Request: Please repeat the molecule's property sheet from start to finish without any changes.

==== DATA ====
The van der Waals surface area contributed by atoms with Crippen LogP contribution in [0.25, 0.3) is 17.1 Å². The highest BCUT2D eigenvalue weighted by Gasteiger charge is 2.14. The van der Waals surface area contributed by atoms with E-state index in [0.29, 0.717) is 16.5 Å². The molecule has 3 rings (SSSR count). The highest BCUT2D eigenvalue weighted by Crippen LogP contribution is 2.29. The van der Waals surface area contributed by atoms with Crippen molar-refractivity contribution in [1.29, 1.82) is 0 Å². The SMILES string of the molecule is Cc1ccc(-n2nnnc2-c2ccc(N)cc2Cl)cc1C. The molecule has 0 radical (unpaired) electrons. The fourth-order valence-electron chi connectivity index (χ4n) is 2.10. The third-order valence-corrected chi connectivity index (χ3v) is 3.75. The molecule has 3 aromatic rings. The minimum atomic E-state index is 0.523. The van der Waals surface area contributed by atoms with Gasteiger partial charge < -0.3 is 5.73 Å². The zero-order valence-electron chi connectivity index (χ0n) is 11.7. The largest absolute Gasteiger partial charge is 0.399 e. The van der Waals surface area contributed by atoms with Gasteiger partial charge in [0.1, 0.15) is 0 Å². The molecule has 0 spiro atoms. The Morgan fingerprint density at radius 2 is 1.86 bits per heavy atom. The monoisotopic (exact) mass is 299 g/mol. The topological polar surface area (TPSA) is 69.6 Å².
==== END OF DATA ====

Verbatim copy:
The van der Waals surface area contributed by atoms with Crippen LogP contribution in [0.25, 0.3) is 17.1 Å². The highest BCUT2D eigenvalue weighted by Gasteiger charge is 2.14. The van der Waals surface area contributed by atoms with E-state index in [0.29, 0.717) is 16.5 Å². The molecule has 3 rings (SSSR count). The highest BCUT2D eigenvalue weighted by Crippen LogP contribution is 2.29. The van der Waals surface area contributed by atoms with Crippen molar-refractivity contribution in [1.29, 1.82) is 0 Å². The SMILES string of the molecule is Cc1ccc(-n2nnnc2-c2ccc(N)cc2Cl)cc1C. The molecule has 0 radical (unpaired) electrons. The fourth-order valence-electron chi connectivity index (χ4n) is 2.10. The third-order valence-corrected chi connectivity index (χ3v) is 3.75. The molecule has 3 aromatic rings. The minimum atomic E-state index is 0.523. The van der Waals surface area contributed by atoms with Gasteiger partial charge < -0.3 is 5.73 Å². The zero-order valence-electron chi connectivity index (χ0n) is 11.7. The largest absolute Gasteiger partial charge is 0.399 e. The van der Waals surface area contributed by atoms with Gasteiger partial charge in [0.1, 0.15) is 0 Å². The molecule has 0 spiro atoms. The Morgan fingerprint density at radius 2 is 1.86 bits per heavy atom. The monoisotopic (exact) mass is 299 g/mol. The topological polar surface area (TPSA) is 69.6 Å².